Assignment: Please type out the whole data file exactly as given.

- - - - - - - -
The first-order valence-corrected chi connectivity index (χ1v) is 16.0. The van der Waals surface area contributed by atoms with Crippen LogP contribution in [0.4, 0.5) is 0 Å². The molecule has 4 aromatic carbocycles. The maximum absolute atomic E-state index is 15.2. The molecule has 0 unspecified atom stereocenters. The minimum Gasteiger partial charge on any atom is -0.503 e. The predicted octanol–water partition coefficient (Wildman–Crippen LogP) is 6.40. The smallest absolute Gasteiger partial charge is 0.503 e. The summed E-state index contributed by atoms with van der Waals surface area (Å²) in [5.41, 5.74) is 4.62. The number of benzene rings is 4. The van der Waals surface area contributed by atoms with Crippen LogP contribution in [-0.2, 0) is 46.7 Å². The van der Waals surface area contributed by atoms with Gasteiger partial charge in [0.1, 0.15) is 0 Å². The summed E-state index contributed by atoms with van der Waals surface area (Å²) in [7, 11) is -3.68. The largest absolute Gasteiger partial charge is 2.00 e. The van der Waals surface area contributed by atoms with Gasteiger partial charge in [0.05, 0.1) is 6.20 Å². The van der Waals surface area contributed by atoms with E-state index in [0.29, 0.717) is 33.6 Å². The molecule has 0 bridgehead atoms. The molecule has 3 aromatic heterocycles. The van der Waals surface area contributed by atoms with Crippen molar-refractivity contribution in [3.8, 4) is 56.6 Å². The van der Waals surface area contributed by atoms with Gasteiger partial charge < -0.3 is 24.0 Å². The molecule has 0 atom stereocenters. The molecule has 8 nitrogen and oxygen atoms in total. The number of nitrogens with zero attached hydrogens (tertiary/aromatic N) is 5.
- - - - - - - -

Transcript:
The first-order valence-corrected chi connectivity index (χ1v) is 16.0. The van der Waals surface area contributed by atoms with Crippen LogP contribution in [0.4, 0.5) is 0 Å². The molecule has 4 aromatic carbocycles. The maximum absolute atomic E-state index is 15.2. The molecule has 0 unspecified atom stereocenters. The minimum Gasteiger partial charge on any atom is -0.503 e. The predicted octanol–water partition coefficient (Wildman–Crippen LogP) is 6.40. The smallest absolute Gasteiger partial charge is 0.503 e. The summed E-state index contributed by atoms with van der Waals surface area (Å²) in [5.41, 5.74) is 4.62. The number of benzene rings is 4. The van der Waals surface area contributed by atoms with Crippen LogP contribution in [-0.2, 0) is 46.7 Å². The van der Waals surface area contributed by atoms with Gasteiger partial charge in [0.1, 0.15) is 0 Å². The summed E-state index contributed by atoms with van der Waals surface area (Å²) in [7, 11) is -3.68. The largest absolute Gasteiger partial charge is 2.00 e. The van der Waals surface area contributed by atoms with Gasteiger partial charge in [0.05, 0.1) is 6.20 Å². The van der Waals surface area contributed by atoms with E-state index in [0.29, 0.717) is 33.6 Å². The molecule has 0 bridgehead atoms. The molecule has 3 aromatic heterocycles. The van der Waals surface area contributed by atoms with Crippen molar-refractivity contribution in [3.8, 4) is 56.6 Å². The van der Waals surface area contributed by atoms with Gasteiger partial charge < -0.3 is 24.0 Å². The molecule has 0 atom stereocenters. The molecule has 8 nitrogen and oxygen atoms in total. The number of nitrogens with zero attached hydrogens (tertiary/aromatic N) is 5.